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Premier Comments on Surprise Billing Interim Final Rule

Premier submitted comments in response to the interim final rule (IRF) implementing consumer protections against unexpected medical bills in the No Surprises Act, which was incorporated into the Consolidated Appropriations Act of 2021. The IFR prohibits balance billing and out-of-network cost sharing for patients seeking emergency care or unknowingly receiving care from out-of-network providers at in-network facilities. While Premier generally supports the provisions of the IFR that are designed to ensure patients are held financially harmless when they unknowingly receive care from an out-of-network provider—particularly during a medical emergency—there are several key areas where the administration could improve the regulations and their implementation. Premier recommends that the administration:

  • Provide state-by-state guidance for payers, providers and hospitals navigating the complex landscape of state and federal balance billing laws
  • Revise qualifying payment amount (QPA) methodology and required disclosures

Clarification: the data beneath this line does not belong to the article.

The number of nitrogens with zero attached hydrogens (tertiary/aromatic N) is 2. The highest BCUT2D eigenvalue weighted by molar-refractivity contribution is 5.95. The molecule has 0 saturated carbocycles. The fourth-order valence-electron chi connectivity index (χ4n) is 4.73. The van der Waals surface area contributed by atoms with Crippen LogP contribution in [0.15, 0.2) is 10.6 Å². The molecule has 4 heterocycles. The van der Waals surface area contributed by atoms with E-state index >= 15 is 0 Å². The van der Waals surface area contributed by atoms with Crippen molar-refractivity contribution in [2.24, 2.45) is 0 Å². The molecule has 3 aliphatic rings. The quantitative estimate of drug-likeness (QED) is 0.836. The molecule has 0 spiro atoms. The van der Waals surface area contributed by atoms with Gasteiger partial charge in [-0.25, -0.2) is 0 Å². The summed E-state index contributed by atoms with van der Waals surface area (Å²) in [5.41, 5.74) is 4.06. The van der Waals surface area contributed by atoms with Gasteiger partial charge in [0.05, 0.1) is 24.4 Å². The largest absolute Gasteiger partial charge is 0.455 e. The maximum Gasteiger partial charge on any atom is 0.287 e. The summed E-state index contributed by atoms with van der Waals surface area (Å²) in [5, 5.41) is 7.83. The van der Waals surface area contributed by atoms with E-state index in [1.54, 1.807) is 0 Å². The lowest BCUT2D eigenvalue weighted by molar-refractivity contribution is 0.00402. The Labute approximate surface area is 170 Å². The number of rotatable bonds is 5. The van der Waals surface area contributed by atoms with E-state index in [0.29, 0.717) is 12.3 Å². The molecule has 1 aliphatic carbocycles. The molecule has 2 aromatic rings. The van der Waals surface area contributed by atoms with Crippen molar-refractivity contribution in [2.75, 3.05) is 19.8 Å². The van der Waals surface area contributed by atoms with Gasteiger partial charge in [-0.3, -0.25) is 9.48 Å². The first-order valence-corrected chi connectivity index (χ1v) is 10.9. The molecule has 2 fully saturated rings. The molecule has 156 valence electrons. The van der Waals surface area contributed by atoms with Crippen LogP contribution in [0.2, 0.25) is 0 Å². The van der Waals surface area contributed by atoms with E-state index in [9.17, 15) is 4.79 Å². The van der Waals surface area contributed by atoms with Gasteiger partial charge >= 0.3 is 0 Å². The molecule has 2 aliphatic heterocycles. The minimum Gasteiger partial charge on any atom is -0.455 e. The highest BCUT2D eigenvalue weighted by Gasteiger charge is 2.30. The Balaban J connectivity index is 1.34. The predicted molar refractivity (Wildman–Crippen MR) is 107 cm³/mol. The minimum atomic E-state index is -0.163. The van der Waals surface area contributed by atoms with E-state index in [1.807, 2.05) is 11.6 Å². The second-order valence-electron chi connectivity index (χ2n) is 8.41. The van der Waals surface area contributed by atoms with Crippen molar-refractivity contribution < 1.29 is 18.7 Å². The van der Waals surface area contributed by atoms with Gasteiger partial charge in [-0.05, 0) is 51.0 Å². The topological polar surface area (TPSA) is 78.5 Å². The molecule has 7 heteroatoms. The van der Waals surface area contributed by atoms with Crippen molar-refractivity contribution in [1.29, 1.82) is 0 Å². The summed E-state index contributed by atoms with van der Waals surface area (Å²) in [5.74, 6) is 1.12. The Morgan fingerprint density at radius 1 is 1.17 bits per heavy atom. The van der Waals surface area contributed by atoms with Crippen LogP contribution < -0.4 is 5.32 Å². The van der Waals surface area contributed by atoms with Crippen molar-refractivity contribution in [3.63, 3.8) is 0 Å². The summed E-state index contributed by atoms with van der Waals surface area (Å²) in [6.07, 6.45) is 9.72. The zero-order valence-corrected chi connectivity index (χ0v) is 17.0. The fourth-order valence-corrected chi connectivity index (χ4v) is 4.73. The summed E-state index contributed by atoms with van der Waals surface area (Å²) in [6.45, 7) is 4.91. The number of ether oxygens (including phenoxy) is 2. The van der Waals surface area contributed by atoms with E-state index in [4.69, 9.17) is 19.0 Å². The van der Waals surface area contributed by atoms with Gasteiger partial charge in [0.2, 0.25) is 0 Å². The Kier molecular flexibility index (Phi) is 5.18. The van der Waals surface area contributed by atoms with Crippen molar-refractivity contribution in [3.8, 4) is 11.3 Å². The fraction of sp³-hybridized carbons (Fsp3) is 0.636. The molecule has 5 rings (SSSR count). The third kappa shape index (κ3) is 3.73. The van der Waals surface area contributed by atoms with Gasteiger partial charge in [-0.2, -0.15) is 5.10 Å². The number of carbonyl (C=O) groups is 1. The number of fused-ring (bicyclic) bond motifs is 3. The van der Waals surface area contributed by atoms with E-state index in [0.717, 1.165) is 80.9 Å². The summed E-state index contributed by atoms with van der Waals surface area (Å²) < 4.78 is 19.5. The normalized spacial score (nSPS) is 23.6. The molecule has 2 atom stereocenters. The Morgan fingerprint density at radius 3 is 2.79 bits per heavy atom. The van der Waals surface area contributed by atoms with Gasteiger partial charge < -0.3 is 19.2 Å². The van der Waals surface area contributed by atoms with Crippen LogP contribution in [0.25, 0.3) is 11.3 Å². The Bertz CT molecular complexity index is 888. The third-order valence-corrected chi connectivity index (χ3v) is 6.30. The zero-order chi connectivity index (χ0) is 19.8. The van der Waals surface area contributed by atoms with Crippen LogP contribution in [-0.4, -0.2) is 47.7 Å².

• Remove value-based arrangements from QPA calculations to avoid artificially lowing the median rate
    • Give preference to existing value-based arrangements, rather than the QPA, when resolving reimbursement disputes
    • Calculate separate QPAs for different types of hospital-based emergency departments to account for payment and population differences that safety net and teaching hospitals face
    • Include single case agreement rates in median contracted rate calculations for the QPA
    • Require plans or issuers to disclose to providers all rates that factor into QPA calculations, along with disclosing whether such rates include value-based payment adjustments, and to respond to provider requests for additional information within 10 days
  • Streamline patient communication
    • Require that payers, rather than providers, communicate information about in-network provider options to patients
    • Allow additional flexibility in required timelines for providing notice and consent, particularly for patients seeking ongoing care from out-of-network providers
  • Reduce burden and complexity for third party administrators (TPAs)
    • Allow TPAs to calculate the QPA using contracted rates for all self-insured group health plans they administer for a given item or service, provider or facility type, and geographic region
    • Allow TPAs to use their own databases as a source of information about contracted rates in cases of insufficient information
    • Require that any third-party databases used in QPA calculations be equally accessible to providers, and allow providers to challenge questionable data sources

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